Where Are They Now? Virgil
Over the course of sports-entertainment history, few men have had as infectious a smile as Virgil. From his time wrestling with Jerry Lawler in Memphis, to his participation at WrestleMania and later the nWo, the man born with the name Mike Jones has seen it all in the wrestling business. Years after his departure from WWE competition, fans still remember the man who personified courage throughout an inspirational and accomplished career.
Virgil wasn't always a fan favorite though. Upon his arrival at WWE, he positioned himself as the assistant extraordinaire to the evil "Million Dollar Man" Ted Dibiase. Whether it was as partners or foes, they drew on the emotions of crowds all over the world. Virgil told WWE.com that the two were as close as brothers.
"It was the greatest experience of my life," said Virgil. "Ted Dibiase's quality as a wrestler was matched only by Ted Dibiase's quality as a man. We were together every day for years, and we never had a single fight," he continued. "It was two men getting along as gentlemen, professionals and friends. Together, we were the greatest act in sports-entertainment."
Before Mike Jones became part of sports-entertainment's greatest act, he earned a degree in mathematics from the University of Virginia. Upon his retirement from the sport, Jones put the degree to use. The man formally known as Virgil now teaches mathematics several days a week at a Catholic High School in his home town of Pittsburgh, Pa., and is known in the classroom as Mr. Jones. In his new role, the former Million Dollar Champion looks to pass on some of the knowledge he picked up from years on the road to his students.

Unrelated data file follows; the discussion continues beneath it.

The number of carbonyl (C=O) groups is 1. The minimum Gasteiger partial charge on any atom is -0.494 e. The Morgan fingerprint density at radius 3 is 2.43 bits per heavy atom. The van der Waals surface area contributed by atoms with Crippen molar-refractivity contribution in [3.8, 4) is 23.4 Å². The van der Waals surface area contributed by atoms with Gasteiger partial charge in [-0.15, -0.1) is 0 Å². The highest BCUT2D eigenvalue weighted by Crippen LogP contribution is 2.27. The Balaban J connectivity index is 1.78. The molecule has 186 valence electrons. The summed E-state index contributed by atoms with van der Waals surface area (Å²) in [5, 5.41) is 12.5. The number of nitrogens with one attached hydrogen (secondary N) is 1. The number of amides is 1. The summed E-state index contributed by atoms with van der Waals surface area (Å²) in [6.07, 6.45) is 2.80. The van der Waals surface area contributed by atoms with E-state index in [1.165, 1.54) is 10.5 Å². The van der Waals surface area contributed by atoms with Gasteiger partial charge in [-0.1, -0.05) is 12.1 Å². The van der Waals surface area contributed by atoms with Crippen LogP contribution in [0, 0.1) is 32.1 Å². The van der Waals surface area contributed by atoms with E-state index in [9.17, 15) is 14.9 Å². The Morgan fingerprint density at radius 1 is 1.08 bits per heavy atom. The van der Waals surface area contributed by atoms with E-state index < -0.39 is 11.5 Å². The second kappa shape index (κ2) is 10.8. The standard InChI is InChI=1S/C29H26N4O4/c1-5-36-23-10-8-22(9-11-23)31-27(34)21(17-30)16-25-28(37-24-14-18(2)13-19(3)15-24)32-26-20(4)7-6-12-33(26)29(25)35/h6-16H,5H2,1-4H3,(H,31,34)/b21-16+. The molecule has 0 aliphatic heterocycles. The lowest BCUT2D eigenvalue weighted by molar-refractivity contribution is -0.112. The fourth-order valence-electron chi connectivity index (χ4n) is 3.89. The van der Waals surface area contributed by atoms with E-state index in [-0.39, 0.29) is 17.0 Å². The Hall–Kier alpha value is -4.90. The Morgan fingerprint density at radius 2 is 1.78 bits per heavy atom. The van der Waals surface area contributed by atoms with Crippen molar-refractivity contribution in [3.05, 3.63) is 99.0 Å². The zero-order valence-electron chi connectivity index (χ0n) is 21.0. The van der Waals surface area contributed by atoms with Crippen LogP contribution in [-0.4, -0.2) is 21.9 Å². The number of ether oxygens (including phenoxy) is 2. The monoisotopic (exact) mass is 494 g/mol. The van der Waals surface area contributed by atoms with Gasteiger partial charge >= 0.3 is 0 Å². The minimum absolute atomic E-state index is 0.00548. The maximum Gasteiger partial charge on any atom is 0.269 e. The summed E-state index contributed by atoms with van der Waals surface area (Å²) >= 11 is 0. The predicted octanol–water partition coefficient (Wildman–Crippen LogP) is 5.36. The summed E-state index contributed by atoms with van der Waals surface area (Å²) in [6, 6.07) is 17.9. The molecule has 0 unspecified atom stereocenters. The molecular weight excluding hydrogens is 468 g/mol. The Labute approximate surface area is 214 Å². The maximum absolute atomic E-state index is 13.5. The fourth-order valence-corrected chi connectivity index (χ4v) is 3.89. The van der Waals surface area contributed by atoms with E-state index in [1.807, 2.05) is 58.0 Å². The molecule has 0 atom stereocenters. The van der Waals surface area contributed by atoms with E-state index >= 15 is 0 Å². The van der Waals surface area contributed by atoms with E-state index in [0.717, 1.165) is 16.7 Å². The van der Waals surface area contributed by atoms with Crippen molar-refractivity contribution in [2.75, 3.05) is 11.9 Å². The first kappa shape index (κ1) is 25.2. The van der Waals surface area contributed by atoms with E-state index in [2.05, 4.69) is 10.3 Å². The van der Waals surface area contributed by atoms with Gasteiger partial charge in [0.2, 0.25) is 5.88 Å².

"On the road, you learn how to respect people," said Jones. "That is a lesson that can be useful for my students or any students. WWE is a first-class organization, and while there you learn how to become a first-class individual," he continued. "You learn how to control yourself in different situations, how to act around people, how to bite your tongue, and how to turn the other cheek and walk away. All that stuff translates to the real world."
Outside of the classroom, Jones continues to make occasional appearances in the ring. In 2006, Virgil made a comeback to the squared circle as part of a tour with Armed Forces Entertainment. As part of the venture, he wrestled for troops in Korea, Tokyo, Guam and Honolulu, Hawaii. Despite being inactive for the last few years, the tour brought Jones some of the same feelings he experienced during his memorable matches in the early '90s. One of those matches, his victory against Ted Dibiase as part of SummerSlam '91 at Madison Square Garden remains the most exciting moment of his career.
"Standing on the top turnbuckle at the Garden, it doesn't get any better," said an emotional Jones. "Holding that Million Dollar Belt up as 20,000 people chanted my name, it was a moment and a feeling I'll never forget."
To those 20,000 fans and the millions more whose path he crossed over his long career, Jones sends a poignant message.
"I can't thank them enough," said Jones. "I want to wish them all the best in their health, and in their futures. I want to thank them from the bottom of my heart, and I appreciate all their support over the years."